Spent a while working out the algorithm and math for our climber. Since we're using a potentiometer in a linear fasion, it creates a Sin wave, so we had to work with that when writing the code. Here's us solving it for the frequency given the location of the separate arms, and the time each arm is taking to move.
Today, after we finished some of our camera tracking stuff, we programmers had some free time. Since it is imperative that the climber we decided to use(the toothed "hedge-trimmer") has both motors run at exactly the same speed, give or take, we decided to start working on the code for it. The only problem is, as with anything, the programming cannot be tested until the hardware is complete. So, we decided to mock up the potentiometer system that we'll be using to drive the climber, in order to complete the algorithm by the time the device is ready. Here's what it looks like(our mock-up, not the actual thing), the two motor represent the motors driving the separate sides of the climber, and the potentiometers are mounted to them by a coat-hanger that we decimated. Our goal is to make the plastic strips attached to the potentiomenters wave back and forth together.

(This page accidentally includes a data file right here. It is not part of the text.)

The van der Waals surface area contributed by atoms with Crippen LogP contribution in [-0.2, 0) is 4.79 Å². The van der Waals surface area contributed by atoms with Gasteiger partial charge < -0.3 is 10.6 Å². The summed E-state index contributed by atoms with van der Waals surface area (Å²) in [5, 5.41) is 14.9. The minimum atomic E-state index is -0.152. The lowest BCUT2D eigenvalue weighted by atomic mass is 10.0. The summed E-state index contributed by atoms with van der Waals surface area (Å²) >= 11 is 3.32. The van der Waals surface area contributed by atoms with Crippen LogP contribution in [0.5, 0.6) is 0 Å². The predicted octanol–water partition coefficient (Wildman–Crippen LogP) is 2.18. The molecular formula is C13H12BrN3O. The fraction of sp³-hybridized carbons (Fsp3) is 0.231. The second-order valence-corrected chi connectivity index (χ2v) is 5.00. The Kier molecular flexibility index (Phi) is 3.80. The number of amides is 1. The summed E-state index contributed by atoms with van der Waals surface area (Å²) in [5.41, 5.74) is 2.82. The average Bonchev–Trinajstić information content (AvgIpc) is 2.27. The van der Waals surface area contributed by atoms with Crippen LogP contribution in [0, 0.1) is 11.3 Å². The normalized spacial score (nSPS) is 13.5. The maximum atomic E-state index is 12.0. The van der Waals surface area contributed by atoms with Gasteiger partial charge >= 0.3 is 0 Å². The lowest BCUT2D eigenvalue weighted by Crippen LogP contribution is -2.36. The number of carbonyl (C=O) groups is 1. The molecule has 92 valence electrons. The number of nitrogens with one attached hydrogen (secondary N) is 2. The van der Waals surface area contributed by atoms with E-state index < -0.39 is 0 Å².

We got the code working for Arick's climber design, here's a video of us demonstrating it on an electrical board.
As you may well guess, we programmers have a bit of time on our hands while we wait for the new robot to be at a programmable point, so we have been working on our to-do list. Tonight we did the following:
That seems about it for today. In addition to that we used some of our time yesterday to make a few more CAN to Serial cables; ours were not always working properly...
Nordic Storm is FIRST Robotics Competition (FRC) team 3018 from the St. Peter, Mankato, and Lake Crystal area.
We can be reached at firstname.lastname@example.org
Gustavus Adolphus College, Beck Academic Hall, Room 019
800 West College Avenue,
St. Peter, MN 56082 Map